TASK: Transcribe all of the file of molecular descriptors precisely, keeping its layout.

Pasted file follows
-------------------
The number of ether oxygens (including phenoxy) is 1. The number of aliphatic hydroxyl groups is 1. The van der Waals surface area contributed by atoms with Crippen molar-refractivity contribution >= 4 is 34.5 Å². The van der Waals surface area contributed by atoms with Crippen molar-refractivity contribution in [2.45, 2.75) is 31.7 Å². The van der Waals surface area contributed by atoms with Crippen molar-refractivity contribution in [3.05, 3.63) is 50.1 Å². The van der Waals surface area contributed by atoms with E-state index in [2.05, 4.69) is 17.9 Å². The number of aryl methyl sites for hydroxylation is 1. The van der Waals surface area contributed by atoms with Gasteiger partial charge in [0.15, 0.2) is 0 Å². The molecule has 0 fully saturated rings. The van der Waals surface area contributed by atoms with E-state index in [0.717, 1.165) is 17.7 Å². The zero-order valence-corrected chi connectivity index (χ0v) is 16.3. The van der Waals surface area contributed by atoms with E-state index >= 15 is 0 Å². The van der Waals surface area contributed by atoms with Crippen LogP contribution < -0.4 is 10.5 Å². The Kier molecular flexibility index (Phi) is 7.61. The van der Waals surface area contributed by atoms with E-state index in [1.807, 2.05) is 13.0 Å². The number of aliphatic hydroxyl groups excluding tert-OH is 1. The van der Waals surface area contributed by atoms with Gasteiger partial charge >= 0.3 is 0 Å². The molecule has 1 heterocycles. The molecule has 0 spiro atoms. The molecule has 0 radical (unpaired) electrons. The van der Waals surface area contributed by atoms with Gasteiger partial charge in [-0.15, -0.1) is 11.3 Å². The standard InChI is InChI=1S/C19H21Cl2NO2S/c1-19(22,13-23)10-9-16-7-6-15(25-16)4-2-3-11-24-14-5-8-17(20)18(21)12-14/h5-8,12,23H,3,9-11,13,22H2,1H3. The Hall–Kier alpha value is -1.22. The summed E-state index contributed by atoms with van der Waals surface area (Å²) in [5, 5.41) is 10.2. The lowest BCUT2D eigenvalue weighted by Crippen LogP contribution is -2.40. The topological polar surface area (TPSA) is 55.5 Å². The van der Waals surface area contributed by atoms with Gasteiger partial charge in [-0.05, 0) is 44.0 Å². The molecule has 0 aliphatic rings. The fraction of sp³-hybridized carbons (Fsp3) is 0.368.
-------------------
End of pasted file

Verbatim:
The number of ether oxygens (including phenoxy) is 1. The number of aliphatic hydroxyl groups is 1. The van der Waals surface area contributed by atoms with Crippen molar-refractivity contribution >= 4 is 34.5 Å². The van der Waals surface area contributed by atoms with Crippen molar-refractivity contribution in [2.45, 2.75) is 31.7 Å². The van der Waals surface area contributed by atoms with Crippen molar-refractivity contribution in [3.05, 3.63) is 50.1 Å². The van der Waals surface area contributed by atoms with E-state index in [2.05, 4.69) is 17.9 Å². The number of aryl methyl sites for hydroxylation is 1. The van der Waals surface area contributed by atoms with Gasteiger partial charge in [0.15, 0.2) is 0 Å². The molecule has 0 fully saturated rings. The van der Waals surface area contributed by atoms with E-state index in [0.717, 1.165) is 17.7 Å². The zero-order valence-corrected chi connectivity index (χ0v) is 16.3. The van der Waals surface area contributed by atoms with E-state index >= 15 is 0 Å². The van der Waals surface area contributed by atoms with Crippen LogP contribution < -0.4 is 10.5 Å². The Kier molecular flexibility index (Phi) is 7.61. The van der Waals surface area contributed by atoms with E-state index in [1.807, 2.05) is 13.0 Å². The number of aliphatic hydroxyl groups excluding tert-OH is 1. The van der Waals surface area contributed by atoms with Gasteiger partial charge >= 0.3 is 0 Å². The molecule has 1 heterocycles. The molecule has 0 spiro atoms. The molecule has 0 radical (unpaired) electrons. The van der Waals surface area contributed by atoms with Gasteiger partial charge in [-0.15, -0.1) is 11.3 Å². The standard InChI is InChI=1S/C19H21Cl2NO2S/c1-19(22,13-23)10-9-16-7-6-15(25-16)4-2-3-11-24-14-5-8-17(20)18(21)12-14/h5-8,12,23H,3,9-11,13,22H2,1H3. The Hall–Kier alpha value is -1.22. The summed E-state index contributed by atoms with van der Waals surface area (Å²) in [5, 5.41) is 10.2. The lowest BCUT2D eigenvalue weighted by Crippen LogP contribution is -2.40. The topological polar surface area (TPSA) is 55.5 Å². The van der Waals surface area contributed by atoms with Gasteiger partial charge in [-0.05, 0) is 44.0 Å². The molecule has 0 aliphatic rings. The fraction of sp³-hybridized carbons (Fsp3) is 0.368.